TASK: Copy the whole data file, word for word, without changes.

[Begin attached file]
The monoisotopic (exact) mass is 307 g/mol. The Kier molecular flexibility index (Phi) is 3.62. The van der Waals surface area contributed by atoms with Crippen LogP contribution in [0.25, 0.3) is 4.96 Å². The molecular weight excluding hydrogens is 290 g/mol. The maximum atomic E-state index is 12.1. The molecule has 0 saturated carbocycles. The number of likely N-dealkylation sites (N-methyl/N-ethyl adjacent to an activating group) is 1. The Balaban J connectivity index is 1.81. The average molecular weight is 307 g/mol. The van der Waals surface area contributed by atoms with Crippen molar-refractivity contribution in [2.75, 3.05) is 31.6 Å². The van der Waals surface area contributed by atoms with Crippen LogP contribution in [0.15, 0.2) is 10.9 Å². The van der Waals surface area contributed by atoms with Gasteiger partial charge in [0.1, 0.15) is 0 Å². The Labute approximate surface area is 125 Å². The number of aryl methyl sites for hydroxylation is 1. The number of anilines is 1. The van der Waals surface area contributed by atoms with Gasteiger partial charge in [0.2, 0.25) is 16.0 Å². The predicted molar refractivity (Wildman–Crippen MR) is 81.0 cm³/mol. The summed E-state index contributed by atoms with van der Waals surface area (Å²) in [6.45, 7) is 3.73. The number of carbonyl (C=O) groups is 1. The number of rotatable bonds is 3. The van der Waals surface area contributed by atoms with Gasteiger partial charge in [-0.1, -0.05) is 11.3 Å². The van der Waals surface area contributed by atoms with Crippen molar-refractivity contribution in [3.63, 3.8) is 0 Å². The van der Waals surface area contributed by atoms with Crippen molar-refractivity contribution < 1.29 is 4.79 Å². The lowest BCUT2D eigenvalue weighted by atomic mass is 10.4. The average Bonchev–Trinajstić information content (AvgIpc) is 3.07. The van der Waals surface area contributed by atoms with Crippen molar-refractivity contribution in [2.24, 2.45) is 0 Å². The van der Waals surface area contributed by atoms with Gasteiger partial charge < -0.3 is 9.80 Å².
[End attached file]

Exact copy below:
The monoisotopic (exact) mass is 307 g/mol. The Kier molecular flexibility index (Phi) is 3.62. The van der Waals surface area contributed by atoms with Crippen LogP contribution in [0.25, 0.3) is 4.96 Å². The molecular weight excluding hydrogens is 290 g/mol. The maximum atomic E-state index is 12.1. The molecule has 0 saturated carbocycles. The number of likely N-dealkylation sites (N-methyl/N-ethyl adjacent to an activating group) is 1. The Balaban J connectivity index is 1.81. The average molecular weight is 307 g/mol. The van der Waals surface area contributed by atoms with Crippen molar-refractivity contribution in [2.75, 3.05) is 31.6 Å². The van der Waals surface area contributed by atoms with Crippen LogP contribution in [0.15, 0.2) is 10.9 Å². The van der Waals surface area contributed by atoms with Gasteiger partial charge in [0.1, 0.15) is 0 Å². The Labute approximate surface area is 125 Å². The number of aryl methyl sites for hydroxylation is 1. The number of anilines is 1. The van der Waals surface area contributed by atoms with Gasteiger partial charge in [0.2, 0.25) is 16.0 Å². The predicted molar refractivity (Wildman–Crippen MR) is 81.0 cm³/mol. The summed E-state index contributed by atoms with van der Waals surface area (Å²) in [6.45, 7) is 3.73. The number of carbonyl (C=O) groups is 1. The number of rotatable bonds is 3. The van der Waals surface area contributed by atoms with Gasteiger partial charge in [-0.1, -0.05) is 11.3 Å². The van der Waals surface area contributed by atoms with Crippen molar-refractivity contribution in [3.63, 3.8) is 0 Å². The van der Waals surface area contributed by atoms with Crippen molar-refractivity contribution < 1.29 is 4.79 Å². The lowest BCUT2D eigenvalue weighted by atomic mass is 10.4. The average Bonchev–Trinajstić information content (AvgIpc) is 3.07. The van der Waals surface area contributed by atoms with Crippen molar-refractivity contribution in [2.24, 2.45) is 0 Å². The van der Waals surface area contributed by atoms with Gasteiger partial charge < -0.3 is 9.80 Å².